Former U.S. poet laureate Billy Collins said poetry preserves events "so that they don't slip into the waters of amnesia."
On Memorial Day, it's fitting war poetry and verse comforts a grieving public, especially in light of the ongoing wars in Iraq and Afghanistan.
In Alan Bennett's play, "The History Boys," the eccentric Hector teaches a young student the meaning of Thomas Hardy's poem "Drummer Hodge." It is about the death and burial of a young, unarmed drummer boy during the Boer War. The poem describes how the boy's remains are casually thrown into a grave, and Hodge becomes a teenage stranger in a strange land, lying cold under a mound of foreign earth. Few mourn his death.
In Walt Whitman's "Vigil Strange I Kept on the Field," a father tends to his soldier son's wounds for hours, then goes off to fight himself, and returns to find his son dead.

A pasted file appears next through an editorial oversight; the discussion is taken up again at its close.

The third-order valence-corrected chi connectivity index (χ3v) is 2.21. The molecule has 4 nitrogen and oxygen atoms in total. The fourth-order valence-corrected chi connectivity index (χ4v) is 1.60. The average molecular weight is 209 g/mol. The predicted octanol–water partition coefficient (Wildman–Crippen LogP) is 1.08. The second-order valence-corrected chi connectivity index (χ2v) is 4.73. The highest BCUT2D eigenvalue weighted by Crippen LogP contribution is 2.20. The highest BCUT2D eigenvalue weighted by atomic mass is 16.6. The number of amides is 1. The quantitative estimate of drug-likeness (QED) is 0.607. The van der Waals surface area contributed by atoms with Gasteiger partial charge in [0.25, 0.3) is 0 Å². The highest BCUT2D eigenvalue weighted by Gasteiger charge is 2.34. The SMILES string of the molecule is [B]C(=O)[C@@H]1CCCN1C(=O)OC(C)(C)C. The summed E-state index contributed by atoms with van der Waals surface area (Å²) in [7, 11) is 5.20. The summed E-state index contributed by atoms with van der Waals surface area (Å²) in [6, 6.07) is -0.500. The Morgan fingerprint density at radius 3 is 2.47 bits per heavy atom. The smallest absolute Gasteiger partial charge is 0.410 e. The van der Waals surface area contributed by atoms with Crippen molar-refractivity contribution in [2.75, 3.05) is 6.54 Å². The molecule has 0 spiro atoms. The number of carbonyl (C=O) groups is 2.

Such glimpses of everyday life remain unchanged over time, while powerful nations and leaders rise and fall, long after wars have been forgotten. People remember their loved ones lost. They often care little for the reasons why the wars were fought.
Memorial Day came into being to honor the Union's Civil War dead. Today, it commemorates the men and women who have died in all our wars, from Crispus Attucks, a black man killed at the Boston Massacre, believed to be among the first Americans to die for American liberty, to Lori Pestewa, a Hopi Indian mother, the first American to die in the current Iraq war.
Jess Winfield, in his book "What Would Shakespeare Do?", refers to "Titus Andronicus" a sad tale of a Roman general who gets little respect for his service. The Bard used that story to remind us, as Winfield wrote, "No matter how we feel about the justness of a particular war, we should always take care of our veterans."
With a Perspective, I'm Richard Bammer.
Richard Bammer is an Army veteran and son of an Army veteran. He works now as a journalist in Vacaville.